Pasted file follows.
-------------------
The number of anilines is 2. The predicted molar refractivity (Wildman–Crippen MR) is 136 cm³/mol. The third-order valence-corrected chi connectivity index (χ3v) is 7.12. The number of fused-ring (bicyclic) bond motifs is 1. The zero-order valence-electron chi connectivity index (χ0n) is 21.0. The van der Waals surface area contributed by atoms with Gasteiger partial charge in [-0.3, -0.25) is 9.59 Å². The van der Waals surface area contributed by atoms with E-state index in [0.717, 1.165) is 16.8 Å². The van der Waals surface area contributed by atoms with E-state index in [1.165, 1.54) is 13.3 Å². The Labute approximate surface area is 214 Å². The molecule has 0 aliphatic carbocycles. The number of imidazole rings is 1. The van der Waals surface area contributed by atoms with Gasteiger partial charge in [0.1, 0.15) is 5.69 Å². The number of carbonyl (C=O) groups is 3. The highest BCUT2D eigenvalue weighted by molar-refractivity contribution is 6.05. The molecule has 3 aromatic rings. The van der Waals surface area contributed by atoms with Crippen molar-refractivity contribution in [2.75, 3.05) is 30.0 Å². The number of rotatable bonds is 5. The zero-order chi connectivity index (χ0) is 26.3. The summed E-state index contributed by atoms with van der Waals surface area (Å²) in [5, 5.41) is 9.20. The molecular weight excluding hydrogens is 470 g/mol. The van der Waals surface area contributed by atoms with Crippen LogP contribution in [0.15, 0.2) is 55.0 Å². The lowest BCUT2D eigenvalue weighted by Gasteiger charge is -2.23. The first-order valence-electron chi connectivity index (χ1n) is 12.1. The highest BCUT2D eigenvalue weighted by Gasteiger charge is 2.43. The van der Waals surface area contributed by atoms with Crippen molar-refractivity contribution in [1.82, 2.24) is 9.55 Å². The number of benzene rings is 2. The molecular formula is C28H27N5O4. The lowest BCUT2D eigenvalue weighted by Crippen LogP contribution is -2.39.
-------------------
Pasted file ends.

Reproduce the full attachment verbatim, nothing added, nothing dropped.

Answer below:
The number of anilines is 2. The predicted molar refractivity (Wildman–Crippen MR) is 136 cm³/mol. The third-order valence-corrected chi connectivity index (χ3v) is 7.12. The number of fused-ring (bicyclic) bond motifs is 1. The zero-order valence-electron chi connectivity index (χ0n) is 21.0. The van der Waals surface area contributed by atoms with Gasteiger partial charge in [-0.3, -0.25) is 9.59 Å². The van der Waals surface area contributed by atoms with E-state index in [0.717, 1.165) is 16.8 Å². The van der Waals surface area contributed by atoms with E-state index in [1.165, 1.54) is 13.3 Å². The Labute approximate surface area is 214 Å². The molecule has 0 aliphatic carbocycles. The number of imidazole rings is 1. The van der Waals surface area contributed by atoms with Gasteiger partial charge in [0.1, 0.15) is 5.69 Å². The number of carbonyl (C=O) groups is 3. The highest BCUT2D eigenvalue weighted by molar-refractivity contribution is 6.05. The molecule has 3 aromatic rings. The van der Waals surface area contributed by atoms with Crippen molar-refractivity contribution in [2.75, 3.05) is 30.0 Å². The number of rotatable bonds is 5. The zero-order chi connectivity index (χ0) is 26.3. The summed E-state index contributed by atoms with van der Waals surface area (Å²) in [5, 5.41) is 9.20. The molecular weight excluding hydrogens is 470 g/mol. The van der Waals surface area contributed by atoms with Crippen LogP contribution in [0.15, 0.2) is 55.0 Å². The lowest BCUT2D eigenvalue weighted by Gasteiger charge is -2.23. The first-order valence-electron chi connectivity index (χ1n) is 12.1. The highest BCUT2D eigenvalue weighted by Gasteiger charge is 2.43. The van der Waals surface area contributed by atoms with Crippen molar-refractivity contribution in [1.82, 2.24) is 9.55 Å². The number of benzene rings is 2. The molecular formula is C28H27N5O4. The lowest BCUT2D eigenvalue weighted by Crippen LogP contribution is -2.39.